Mountain bike sizing is not an exact science. Compared to road cycling, for example, there are many factors that can influence what size bike riders should choose. Constantly changing terrain means that nothing is constant when mountain biking, so your position on the bike is constantly changing, too.
However, there are some general guidelines and measurements to consider when deciding what size bike to buy. One of the biggest contributing factors that determine bike size is rider height. After all, most mountain bikes are designed to be pedaled in a (mostly) seated position, and a rider's height will largely determine if this position is comfortable, or not.
An important bike measurement related to height is the standover height. This is how far the top tube of the bike is from the ground and can be compared to a rider's inside leg (or inseam). A rider's inside leg should be a larger number than the standover height of the bike. Another way to think of this is that a rider should be able to comfortably stand flat-footed on the ground while straddling the bike. If there isn't enough of a gap between the top tube and the rider's inseam, the bike is too big.
Another measurement related to height is the seat tube length. This determines how high or low the saddle can be. If a tall rider is on a bike that's too small, with too short of a seat tube, the saddle won't be able to go high enough.
Reach is another vitally important measurement on a mountain bike, but one that's a little harder to understand. It refers to the distance of an invisible horizontal line coming from the center of the head tube meets a vertical line emanating from center of the bottom bracket. This is essentially how far the rider is from the handlebars when they are standing up on the bike. A shorter reach will make a bike feel compact, while a longer one will make it feel more roomy.
The effective top tube length (also shortened to top tube length sometimes) is the distance between the head tube and the seat tube. This is how far the rider is from the bars when they are seated.
A taller rider will usually need a bike with a larger top tube and reach numbers, while a smaller ride will usually better suit smaller numbers.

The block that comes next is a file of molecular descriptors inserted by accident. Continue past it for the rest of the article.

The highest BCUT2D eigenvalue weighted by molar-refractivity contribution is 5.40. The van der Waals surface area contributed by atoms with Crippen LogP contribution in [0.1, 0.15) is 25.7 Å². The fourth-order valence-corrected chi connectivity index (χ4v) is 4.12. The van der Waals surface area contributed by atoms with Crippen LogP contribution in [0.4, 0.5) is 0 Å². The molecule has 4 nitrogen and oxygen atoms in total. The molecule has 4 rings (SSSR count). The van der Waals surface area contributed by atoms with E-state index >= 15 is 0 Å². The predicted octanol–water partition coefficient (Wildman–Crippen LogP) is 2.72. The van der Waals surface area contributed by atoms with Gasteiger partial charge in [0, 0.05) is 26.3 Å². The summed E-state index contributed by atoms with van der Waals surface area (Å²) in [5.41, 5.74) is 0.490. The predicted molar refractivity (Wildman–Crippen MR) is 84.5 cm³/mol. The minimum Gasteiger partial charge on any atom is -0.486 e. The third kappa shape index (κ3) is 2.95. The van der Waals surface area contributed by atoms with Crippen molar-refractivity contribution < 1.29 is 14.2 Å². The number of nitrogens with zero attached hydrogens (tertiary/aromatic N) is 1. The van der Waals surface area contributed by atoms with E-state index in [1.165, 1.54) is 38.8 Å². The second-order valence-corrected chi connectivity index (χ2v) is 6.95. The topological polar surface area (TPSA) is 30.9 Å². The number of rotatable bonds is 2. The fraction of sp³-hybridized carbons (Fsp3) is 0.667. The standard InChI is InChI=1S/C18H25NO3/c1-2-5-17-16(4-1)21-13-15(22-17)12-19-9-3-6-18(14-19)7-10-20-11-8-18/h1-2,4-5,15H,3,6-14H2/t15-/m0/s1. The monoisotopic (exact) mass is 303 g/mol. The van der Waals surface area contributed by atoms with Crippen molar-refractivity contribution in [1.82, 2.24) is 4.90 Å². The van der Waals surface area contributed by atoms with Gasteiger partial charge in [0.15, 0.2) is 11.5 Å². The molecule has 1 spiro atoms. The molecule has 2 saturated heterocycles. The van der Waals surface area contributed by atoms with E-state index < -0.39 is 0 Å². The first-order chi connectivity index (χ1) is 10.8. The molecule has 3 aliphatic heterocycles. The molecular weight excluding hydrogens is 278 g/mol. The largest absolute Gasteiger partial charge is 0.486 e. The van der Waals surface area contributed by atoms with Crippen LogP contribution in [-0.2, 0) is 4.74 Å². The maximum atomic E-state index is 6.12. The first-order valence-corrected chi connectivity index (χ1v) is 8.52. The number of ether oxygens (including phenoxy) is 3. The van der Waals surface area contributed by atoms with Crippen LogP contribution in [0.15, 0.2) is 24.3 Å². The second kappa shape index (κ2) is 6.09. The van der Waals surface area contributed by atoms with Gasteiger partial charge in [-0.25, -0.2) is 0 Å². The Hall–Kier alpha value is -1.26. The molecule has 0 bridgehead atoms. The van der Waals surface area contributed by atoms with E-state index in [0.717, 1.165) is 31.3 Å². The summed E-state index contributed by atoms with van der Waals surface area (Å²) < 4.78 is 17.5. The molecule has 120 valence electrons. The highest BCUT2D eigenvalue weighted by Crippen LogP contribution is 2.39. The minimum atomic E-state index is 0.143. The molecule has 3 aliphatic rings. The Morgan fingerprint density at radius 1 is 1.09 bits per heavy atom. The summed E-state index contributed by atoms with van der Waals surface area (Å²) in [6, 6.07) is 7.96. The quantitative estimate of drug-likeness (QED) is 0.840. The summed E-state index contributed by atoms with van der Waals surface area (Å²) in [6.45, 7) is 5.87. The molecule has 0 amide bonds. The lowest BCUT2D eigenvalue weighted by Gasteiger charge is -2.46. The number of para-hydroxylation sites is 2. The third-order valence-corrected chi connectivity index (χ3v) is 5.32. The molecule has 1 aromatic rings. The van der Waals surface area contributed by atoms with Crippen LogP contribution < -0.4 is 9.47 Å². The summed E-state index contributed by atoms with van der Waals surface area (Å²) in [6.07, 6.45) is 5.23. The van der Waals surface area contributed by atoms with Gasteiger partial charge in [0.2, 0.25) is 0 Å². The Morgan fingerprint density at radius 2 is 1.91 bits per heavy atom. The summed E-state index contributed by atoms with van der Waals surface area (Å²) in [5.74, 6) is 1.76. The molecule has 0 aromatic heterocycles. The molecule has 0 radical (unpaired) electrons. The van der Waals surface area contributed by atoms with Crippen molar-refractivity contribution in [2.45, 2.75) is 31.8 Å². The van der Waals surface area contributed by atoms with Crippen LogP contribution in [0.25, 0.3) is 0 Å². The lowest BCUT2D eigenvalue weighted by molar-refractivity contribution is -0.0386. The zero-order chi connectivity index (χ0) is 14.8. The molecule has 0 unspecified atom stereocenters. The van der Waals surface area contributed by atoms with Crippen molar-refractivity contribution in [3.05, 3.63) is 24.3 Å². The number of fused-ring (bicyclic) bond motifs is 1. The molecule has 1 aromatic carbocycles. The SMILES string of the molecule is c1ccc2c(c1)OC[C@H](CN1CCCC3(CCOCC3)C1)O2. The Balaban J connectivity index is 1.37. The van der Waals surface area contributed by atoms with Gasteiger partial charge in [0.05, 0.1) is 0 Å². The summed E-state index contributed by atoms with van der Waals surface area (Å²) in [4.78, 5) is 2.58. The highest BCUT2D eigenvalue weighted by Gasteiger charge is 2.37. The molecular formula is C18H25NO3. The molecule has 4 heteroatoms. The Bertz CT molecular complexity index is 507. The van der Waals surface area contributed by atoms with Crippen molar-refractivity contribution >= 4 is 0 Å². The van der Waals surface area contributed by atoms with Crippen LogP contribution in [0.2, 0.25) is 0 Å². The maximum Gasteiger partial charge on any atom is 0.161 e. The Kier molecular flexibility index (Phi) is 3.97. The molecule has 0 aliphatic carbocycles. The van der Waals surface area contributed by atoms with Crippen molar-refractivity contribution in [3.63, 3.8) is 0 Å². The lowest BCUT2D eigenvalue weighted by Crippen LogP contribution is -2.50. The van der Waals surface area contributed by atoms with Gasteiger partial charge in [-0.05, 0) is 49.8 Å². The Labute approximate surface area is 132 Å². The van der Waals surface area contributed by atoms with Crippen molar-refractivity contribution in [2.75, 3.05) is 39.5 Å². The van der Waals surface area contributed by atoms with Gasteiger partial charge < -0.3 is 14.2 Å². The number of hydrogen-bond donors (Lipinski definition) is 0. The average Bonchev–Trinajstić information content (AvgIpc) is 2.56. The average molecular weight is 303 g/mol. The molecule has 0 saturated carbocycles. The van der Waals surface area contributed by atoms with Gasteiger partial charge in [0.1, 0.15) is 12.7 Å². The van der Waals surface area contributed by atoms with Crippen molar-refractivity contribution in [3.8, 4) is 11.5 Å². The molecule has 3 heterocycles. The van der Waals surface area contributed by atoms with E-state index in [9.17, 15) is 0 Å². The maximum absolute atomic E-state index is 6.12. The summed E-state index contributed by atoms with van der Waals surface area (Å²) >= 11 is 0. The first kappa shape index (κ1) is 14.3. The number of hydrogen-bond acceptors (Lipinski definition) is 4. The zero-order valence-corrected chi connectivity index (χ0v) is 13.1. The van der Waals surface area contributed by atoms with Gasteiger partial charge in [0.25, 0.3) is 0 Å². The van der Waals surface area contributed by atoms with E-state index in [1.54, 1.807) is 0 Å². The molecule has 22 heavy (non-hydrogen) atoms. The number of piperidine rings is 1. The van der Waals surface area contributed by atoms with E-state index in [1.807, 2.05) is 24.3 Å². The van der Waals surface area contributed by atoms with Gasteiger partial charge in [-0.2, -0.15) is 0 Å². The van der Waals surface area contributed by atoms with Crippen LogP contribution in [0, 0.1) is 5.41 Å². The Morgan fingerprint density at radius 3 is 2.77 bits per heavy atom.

This may all seem confusing, which is why bike companies offer multiple sizes of bikes, which feature different measurements. For comparison, let's take a look at the geometry of the Santa Cruz Megatower, one of the best enduro bikes on the market.
On the Megatower, the reach on a size small is 425mm and the top tube length is 567mm. On a large, the reach is 470mm and the top tube length is 619mm. For the small, the standover height is 702mm, while the large is 713mm.
Bike brands usually recommend a size based on the rider's height. For example, in Santa Cruz's case, a person that's 1.57-1.65m will need a size small, whereas a person who's 1.75-1.85m will ride a large.
The best way to figure out if a bike fits is to visit a bike shop. Try the size that best corresponds with your height, and see if it is comfortable. Bike shop employees are usually trained to assist with this as well.
Riding style can also influence bike fit. Height isn't always perfect, with many people falling in between sizes. For example, according to Specialized's size guide for its Enduro model, a person that's 1.85m could fit on a size S4 or an S5.
This is where geometry numbers like wheelbase come in. The wheelbase is the distance between the front and back wheel. A longer wheelbase leads to more stability, while a shorter wheelbase is more agile and maneuverable.
If a rider wants to race and therefore is looking for stability at speed, they would choose a longer wheelbase bike (S5). If someone wants to do lots of jumps and hits, a shorter wheelbase would be ideal (S4). That's the idea behind Specialized's sizing system. Two riders that are the same height can tailor their bike size to the style of riding they want to do.
Once a size is chosen, there are tons of other ways to improve the fit and comfort of a bike. These are crank length, saddle height, saddle angle, cleat position, and stem length.
For instance, a cross-country racer may want a longer, lower stem for a lower, more aerodynamic position, while an enduro rider will want a shorter stem and higher bars for more stability and control on steep descents.
It's quite easy to go down the rabbit hole on this stuff, and lots come down to personal preference. The best way to find what works for you is to test multiple bikes. Some shops offer test rides or demo events to try out different bike sizes. This way you can see how a particular size actually performs on the trail.